The Making of a Router

Baldur Norddahl baldur.norddahl at gmail.com
Sun Dec 29 02:31:41 UTC 2013


On Sat, Dec 28, 2013 at 8:09 AM, sten rulz <stenrulz at gmail.com> wrote:

> Hello Baldur,
>
> Your design regarding proxy arp for every VLAN might hit some issues. If
> you look at the nanog history you will find people having issues with proxy
> arp for large number of VLANs, what is your requirement for proxy arp?
> Doing something at the access switch will most likely be better for you
> such as PVLAN or Brocade IP follow ve statement. If you are planning to put
> clients on the same subnet what are you planning to put in place to limit
> client stealing each other’s IPs? Only a few Brocade devices support the
> ARP ACLs rules which are a really nice feature, IP Source Guard works
> reasonable if using a DHCP server otherwise you need to specify the MAC
> address. Some other brand switches support filtering the ARP packets per
> access port.
>

This is a complex question that depends entirely on the capabilities of the
equipment I can get. I was considering an OpenFlow solution, where this is
easy: I would make rules that would only forward traffic with correct
source IP from each VLAN. If the user tries something funny, nothing
happens and his traffic is just dropped.

But I am bit let down on the capabilities of current OpenFlow switches.
Most only support OpenFlow 1.0 which is simply not good enough. That has no
IPv6 support, which naturally is a requirement. I know about the HP
offerings, but they only support 4k rules in hardware, which is a far cry
from being enough. There is NoviFlow who are still working on getting me a
quote. If they can give me a competitive price I might still consider
OpenFlow.

The problem is this: A conventional approach assigns a full IPv4 subnet to
each user. This uses a minimum of 4 addresses of each user. I currently
have to pay somewhere between $10 and $20 for each address and this will
only become more expensive in the future.

The users each have a unique VLAN (Q-in-Q). The question is, what do I put
on those VLANs, if I do not want to put a full IPv4 subnet on each?

My own answer to that is to have the users share a larger subnet, for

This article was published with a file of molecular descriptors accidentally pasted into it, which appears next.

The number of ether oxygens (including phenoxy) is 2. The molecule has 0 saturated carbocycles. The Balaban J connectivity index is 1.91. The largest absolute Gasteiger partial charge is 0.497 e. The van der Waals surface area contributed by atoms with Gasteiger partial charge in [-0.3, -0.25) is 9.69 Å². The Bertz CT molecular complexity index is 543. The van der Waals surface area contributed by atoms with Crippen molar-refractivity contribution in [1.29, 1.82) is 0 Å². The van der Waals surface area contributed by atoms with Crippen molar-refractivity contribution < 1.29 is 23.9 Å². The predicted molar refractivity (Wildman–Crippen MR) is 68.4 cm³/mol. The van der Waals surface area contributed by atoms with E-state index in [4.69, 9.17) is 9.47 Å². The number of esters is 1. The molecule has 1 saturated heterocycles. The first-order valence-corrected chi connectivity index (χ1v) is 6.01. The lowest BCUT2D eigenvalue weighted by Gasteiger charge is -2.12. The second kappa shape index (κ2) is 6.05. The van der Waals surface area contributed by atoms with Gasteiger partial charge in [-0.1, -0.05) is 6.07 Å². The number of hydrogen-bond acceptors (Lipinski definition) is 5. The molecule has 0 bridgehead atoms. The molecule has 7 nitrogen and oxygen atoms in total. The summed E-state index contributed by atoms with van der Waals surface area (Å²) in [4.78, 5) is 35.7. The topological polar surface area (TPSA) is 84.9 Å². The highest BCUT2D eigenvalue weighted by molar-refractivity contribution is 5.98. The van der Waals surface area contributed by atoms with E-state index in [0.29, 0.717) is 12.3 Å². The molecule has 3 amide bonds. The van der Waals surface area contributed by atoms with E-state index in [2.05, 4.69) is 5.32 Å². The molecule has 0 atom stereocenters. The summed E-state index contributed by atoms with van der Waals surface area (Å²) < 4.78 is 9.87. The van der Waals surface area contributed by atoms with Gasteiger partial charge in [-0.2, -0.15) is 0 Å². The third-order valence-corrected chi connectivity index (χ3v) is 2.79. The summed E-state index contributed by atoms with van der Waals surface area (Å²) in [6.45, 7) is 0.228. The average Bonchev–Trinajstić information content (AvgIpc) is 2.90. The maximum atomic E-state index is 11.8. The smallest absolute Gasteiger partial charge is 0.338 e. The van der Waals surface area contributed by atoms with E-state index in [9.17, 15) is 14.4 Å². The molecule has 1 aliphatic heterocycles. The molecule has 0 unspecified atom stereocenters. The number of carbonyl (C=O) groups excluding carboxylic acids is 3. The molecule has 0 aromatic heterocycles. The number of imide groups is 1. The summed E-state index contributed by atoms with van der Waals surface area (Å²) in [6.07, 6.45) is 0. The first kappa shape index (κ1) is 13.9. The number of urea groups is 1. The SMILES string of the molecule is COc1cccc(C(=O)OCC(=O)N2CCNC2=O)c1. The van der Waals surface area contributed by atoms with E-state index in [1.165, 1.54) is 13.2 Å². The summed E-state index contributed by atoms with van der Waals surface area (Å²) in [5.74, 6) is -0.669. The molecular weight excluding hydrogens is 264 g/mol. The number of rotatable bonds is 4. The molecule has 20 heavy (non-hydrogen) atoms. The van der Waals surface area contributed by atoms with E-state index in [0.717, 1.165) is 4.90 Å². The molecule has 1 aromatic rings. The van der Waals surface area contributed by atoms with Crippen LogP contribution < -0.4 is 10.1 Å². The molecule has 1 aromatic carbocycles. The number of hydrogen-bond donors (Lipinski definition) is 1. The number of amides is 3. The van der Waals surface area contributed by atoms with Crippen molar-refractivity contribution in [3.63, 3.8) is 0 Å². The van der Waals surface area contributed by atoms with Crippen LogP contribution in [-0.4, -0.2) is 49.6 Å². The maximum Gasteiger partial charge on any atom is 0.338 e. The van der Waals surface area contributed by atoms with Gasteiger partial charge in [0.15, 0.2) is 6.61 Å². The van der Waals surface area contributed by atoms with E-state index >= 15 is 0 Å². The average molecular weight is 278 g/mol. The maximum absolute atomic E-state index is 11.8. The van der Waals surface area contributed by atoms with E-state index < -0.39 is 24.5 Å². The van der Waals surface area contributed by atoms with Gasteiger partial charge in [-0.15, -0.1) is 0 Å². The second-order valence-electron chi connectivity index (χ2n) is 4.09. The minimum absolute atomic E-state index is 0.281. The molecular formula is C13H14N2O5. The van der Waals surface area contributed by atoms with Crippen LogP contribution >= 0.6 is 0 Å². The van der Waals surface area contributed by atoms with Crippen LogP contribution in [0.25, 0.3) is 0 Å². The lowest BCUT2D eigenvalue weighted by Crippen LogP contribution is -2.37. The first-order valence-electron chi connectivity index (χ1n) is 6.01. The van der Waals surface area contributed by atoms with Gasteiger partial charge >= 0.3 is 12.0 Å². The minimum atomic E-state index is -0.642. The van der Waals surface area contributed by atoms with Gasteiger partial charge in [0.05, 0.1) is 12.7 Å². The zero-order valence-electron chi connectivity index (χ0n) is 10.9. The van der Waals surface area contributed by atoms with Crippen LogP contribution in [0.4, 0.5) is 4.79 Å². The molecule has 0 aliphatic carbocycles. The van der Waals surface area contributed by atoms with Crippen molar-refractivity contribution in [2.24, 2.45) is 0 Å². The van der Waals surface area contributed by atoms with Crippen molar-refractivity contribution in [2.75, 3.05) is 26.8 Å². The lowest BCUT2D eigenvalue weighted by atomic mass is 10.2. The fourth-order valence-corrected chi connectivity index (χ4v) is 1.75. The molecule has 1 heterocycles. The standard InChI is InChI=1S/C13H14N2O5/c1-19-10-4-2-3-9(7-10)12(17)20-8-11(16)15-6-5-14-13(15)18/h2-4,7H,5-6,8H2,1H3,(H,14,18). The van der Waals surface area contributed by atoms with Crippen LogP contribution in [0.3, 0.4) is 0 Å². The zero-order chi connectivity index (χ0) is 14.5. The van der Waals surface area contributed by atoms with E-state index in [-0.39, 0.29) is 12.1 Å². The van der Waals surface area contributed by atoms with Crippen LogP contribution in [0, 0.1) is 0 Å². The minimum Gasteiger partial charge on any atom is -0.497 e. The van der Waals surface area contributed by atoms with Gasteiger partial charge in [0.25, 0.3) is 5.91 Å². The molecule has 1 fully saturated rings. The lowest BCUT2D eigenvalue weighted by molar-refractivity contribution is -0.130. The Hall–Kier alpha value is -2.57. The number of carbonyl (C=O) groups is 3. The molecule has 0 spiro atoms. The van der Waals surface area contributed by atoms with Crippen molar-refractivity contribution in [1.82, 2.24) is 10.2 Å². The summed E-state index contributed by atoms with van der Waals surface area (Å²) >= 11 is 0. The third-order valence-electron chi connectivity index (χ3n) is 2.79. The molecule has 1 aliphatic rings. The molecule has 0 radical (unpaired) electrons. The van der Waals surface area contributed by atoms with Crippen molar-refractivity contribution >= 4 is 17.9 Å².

example I could have a full class C sized subnet shared between 253
users/VLANs.

To allow these users to communicate with each other, and so they can
communicate with the default gateway IP, I will need proxy arp. And in a
non-OpenFlow solution, also the associated security functions such as
DHCP-snooping to prevent hijacking of IP addresses.

Which devices can solve this task?

To me the work seems quite simple. For outbound packets, check that the
source IP matches the expected IP on the VLAN, then forward the packet
according to the routing table. For inbound packets, lookup the destination
IP and find the correct VLAN, then push the VLAN tag on the packet and
forward it using the normal MAC lookup. For ARP packets, lookup the
destination VLAN from the destination IP, change the VLAN tag and forward
the packet.

There is no reason a device should not be able to handle a large number of
rules such as the above. The NoviSwitch will do it. However it appears that
a lot of devices are quite limited in this regard. I could buy a
router/switch for every few thousand users and split the work between them.
Split the cost on many users, so the extra cost would probably not be
prohibitive. This is the do the work at the edge solution, although I would
be hosting the equipment in the same rack as the core router. But why fill
a rack with equipment, to do simple dummy work, that should be manageable
by a single device?

Regards,

Baldur


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